Cashes Ledge Dive Marks First for Brian Skerry as the New England Ocean Odyssey Gets Underway

Robin Just

Brian and crew back from Cashes Ledge.

Brian and crew back from Cashes Ledge. Copyright Brian Skerry.

“I didn’t expect anything like this. Stalks of kelp that were 8 feet high and long strands at the top that made this golden bed… This is clearly a unique habitat.”

Success! After two prior attempts foiled by bad weather and rough seas, last weekend Brian Skerry at last reached Cashes Ledge and was able to explore this extraordinary, ecologically important seascape – a first for the peripatetic Skerry. For two days Brian and his crew swam in Cashes’ unearthly kelp forests, among its waving amber fronds and remarkable red cod, making pictures that will reveal the mysteries and beauty of this unique New England treasure so far unknown to most.

About 80 miles off the coast of Massachusetts, Cashes Ledge is a submerged mountain range that nearly pierces the surface of the ocean and is home to the deepest kelp forest in the North Atlantic. Fields of anemones and brightly-colored sponges produce a fascinating marine landscape surrounding Ammen Rock, the highest peak of Cashes Ledge and New England’s underwater equivalent of Mount Washington.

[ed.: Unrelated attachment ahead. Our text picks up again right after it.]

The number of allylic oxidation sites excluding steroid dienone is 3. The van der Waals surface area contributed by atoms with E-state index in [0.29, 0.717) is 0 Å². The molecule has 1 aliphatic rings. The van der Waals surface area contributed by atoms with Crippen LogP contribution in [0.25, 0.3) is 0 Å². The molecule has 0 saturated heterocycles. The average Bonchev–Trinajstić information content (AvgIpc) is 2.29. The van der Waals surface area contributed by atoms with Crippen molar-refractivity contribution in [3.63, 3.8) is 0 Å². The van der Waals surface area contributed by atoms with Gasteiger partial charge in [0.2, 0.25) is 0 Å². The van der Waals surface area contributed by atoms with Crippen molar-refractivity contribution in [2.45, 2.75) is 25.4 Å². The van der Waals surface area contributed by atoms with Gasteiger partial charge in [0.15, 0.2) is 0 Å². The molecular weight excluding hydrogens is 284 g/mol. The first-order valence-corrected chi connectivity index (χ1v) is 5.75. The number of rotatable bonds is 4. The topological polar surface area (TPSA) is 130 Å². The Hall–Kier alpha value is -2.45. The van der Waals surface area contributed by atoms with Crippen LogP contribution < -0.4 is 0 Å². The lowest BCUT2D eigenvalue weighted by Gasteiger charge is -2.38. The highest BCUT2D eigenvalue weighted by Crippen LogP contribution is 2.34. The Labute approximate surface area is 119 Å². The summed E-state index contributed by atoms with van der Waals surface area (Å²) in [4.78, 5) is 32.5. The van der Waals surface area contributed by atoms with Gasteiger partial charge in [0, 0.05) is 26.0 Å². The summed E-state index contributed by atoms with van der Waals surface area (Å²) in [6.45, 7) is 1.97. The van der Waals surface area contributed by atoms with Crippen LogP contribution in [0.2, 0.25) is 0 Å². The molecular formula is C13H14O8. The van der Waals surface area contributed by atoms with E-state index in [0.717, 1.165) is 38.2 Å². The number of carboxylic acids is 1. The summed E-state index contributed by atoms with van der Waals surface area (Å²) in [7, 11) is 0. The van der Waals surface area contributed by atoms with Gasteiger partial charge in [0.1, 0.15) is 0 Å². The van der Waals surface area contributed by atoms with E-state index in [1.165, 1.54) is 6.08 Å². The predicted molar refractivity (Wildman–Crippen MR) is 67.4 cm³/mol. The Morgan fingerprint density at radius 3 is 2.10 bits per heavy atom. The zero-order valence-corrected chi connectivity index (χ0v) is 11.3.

Cashes Ledge is important not only to marine organisms but also to people hoping to learn about the history of New England’s oceans – many scientists believe that Cashes Ledge represents the best remaining example of an undisturbed Gulf of Maine ecosystem.

We will be sharing some of the extraordinary pictures Brian made – and the stories that go with them – next week. Stay tuned!

This is also published on New England Ocean Odyssey, which can be found here.

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